Discuss

Michael Greger M.D., FACLM

Michael Greger, M.D. FACLM, is a physician, New York Times bestselling author, and internationally recognized professional speaker on a number of important public health issues. Dr. Greger has lectured at the Conference on World Affairs, the National Institutes of Health, and the International Bird Flu Summit, testified before Congress, appeared on The Dr. Oz Show and The Colbert Report, and was invited as an expert witness in defense of Oprah Winfrey at the infamous "meat defamation" trial.


23 responses to “Dr. Greger Addresses Saturated Fat Confusion in New DVD

Comment Etiquette

On NutritionFacts.org, you'll find a vibrant community of nutrition enthusiasts, health professionals, and many knowledgeable users seeking to discover the healthiest diet to eat for themselves and their families. As always, our goal is to foster conversations that are insightful, engaging, and most of all, helpful – from the nutrition beginners to the experts in our community.

To do this we need your help, so here are some basic guidelines to get you started.

The Short List

To help maintain and foster a welcoming atmosphere in our comments, please refrain from rude comments, name-calling, and responding to posts that break the rules (see our full Community Guidelines for more details). We will remove any posts in violation of our rules when we see it, which will, unfortunately, include any nicer comments that may have been made in response.

Be respectful and help out our staff and volunteer health supporters by actively not replying to comments that are breaking the rules. Instead, please flag or report them by submitting a ticket to our help desk. NutritionFacts.org is made up of an incredible staff and many dedicated volunteers that work hard to ensure that the comments section runs smoothly and we spend a great deal of time reading comments from our community members.

Have a correction or suggestion for video or blog? Please contact us to let us know. Submitting a correction this way will result in a quicker fix than commenting on a thread with a suggestion or correction.

View the Full Community Guidelines

  1. I’m really excited that you are addressing the Saturated fat issue. After the frustrating Time Magazine article telling people they should eat Butter for health it’s time to really address the science behind this false claim.
    Thanks in advance!!!!

  2. I was under the impression that this DVD would have the conclusion, “How Much Fruit is Too Much?”, and ordered it. However it does not. I responded to the email in hopes that I could exchange for my order but haven’t received a response yet. Is that video really a whole DVD later?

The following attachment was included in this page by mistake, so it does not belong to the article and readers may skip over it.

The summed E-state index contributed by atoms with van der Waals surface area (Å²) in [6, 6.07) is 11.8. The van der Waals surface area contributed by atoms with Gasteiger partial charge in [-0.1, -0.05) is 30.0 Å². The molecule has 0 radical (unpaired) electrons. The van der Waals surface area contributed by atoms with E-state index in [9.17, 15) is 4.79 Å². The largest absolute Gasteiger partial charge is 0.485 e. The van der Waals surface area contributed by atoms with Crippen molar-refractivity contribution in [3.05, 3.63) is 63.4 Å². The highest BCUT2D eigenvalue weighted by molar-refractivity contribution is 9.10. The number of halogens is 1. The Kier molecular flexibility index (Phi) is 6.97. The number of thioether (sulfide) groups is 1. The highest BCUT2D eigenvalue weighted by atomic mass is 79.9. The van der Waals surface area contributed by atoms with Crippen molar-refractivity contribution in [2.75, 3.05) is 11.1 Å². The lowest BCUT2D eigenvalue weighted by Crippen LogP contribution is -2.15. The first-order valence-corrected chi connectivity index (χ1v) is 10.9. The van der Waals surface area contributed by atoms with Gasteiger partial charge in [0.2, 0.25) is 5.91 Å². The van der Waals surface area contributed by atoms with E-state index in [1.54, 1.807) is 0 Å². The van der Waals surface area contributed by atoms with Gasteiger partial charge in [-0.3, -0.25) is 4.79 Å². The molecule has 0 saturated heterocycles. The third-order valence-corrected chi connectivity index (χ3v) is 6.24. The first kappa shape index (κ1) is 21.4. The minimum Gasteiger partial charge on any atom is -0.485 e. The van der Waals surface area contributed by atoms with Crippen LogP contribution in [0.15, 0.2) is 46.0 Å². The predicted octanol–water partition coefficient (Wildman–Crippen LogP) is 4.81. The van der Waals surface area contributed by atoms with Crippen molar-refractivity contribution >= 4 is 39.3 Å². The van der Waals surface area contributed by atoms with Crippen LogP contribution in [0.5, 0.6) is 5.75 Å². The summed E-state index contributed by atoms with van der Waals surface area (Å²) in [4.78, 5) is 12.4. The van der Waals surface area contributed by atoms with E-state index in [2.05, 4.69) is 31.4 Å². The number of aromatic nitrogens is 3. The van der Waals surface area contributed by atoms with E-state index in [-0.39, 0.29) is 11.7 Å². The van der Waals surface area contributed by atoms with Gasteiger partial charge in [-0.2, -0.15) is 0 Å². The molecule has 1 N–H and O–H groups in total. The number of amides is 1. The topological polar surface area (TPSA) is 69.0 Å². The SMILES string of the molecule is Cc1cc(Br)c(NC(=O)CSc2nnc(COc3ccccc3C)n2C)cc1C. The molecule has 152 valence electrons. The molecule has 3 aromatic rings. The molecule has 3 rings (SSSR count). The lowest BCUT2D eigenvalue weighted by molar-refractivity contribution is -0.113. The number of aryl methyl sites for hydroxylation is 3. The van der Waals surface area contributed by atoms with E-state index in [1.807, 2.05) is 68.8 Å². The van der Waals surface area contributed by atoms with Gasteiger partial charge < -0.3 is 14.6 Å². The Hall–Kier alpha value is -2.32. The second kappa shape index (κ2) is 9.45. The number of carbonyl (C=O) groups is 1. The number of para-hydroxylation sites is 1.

1. The first video on Volume 22… http://nutritionfacts.org/video/if-fructose-is-bad-what-about-fruit/ and now on the website provides information related to your question. I believe a good guideline is not more than 4 fruits per day. We can most likely tolerate more but it it varies from individual to individual. For patients with elevated cholesterol who want to lower cholesterol lower than that achieved on a whole plant diet I often restrict fruit and recheck values. There are also come patients with fructose malabsorption syndrome who need to avoid fruits. Bottom line is whole fruits are well tolerated. You might also be interested in reading Michael Greger’s blog post in October of this year… http://nutritionfacts.org/video/if-fructose-is-bad-what-about-fruit/,

        1. Thanks for your comment Doc. But I was waiting (maybe hoping..) for a video about the health of people who actually eat large quantities of fruits or almost nothing but fruits – like fruitarian. I’m really curious of their health. What kind of problem these people can have, except B12 deficiency. Low bone density ? High Cholesterol (really..?) ? Osteoporosis ? Low BMI ? Very low IGF-1 ? Can this have benefits over regular plant based diet ? Do we have good studies looking at these people ? Personally I don’t follow this kind of diet, I don’t think we can thrive on it. I was on raw food for 6 month and lost 10 kilograms, feeling great but I was weak (and probably B12 deficient).. Back on cooked starch I was able to build muscle mass and now able to lift heavy weight at the gym (progress still continue..).

  3. How do you feel about virgin coconut oil? I know it is saturated, but sounds like from all I have read in the past few years that it has amazing healing properties . . .

    1. Coconut has nothing unique about it; beans have just as much or more “healing properties” due to their antioxidants and other phytonutrients. Most people aren’t dying of infections that needed healing either. They’re dying of cardiovascular disease. As much as we’d like for the fatty foods we love to be the best thing we could possibly eat, any of their beneficial properties don’t make up for the fact that coconut oil is as bad for arteries as lard.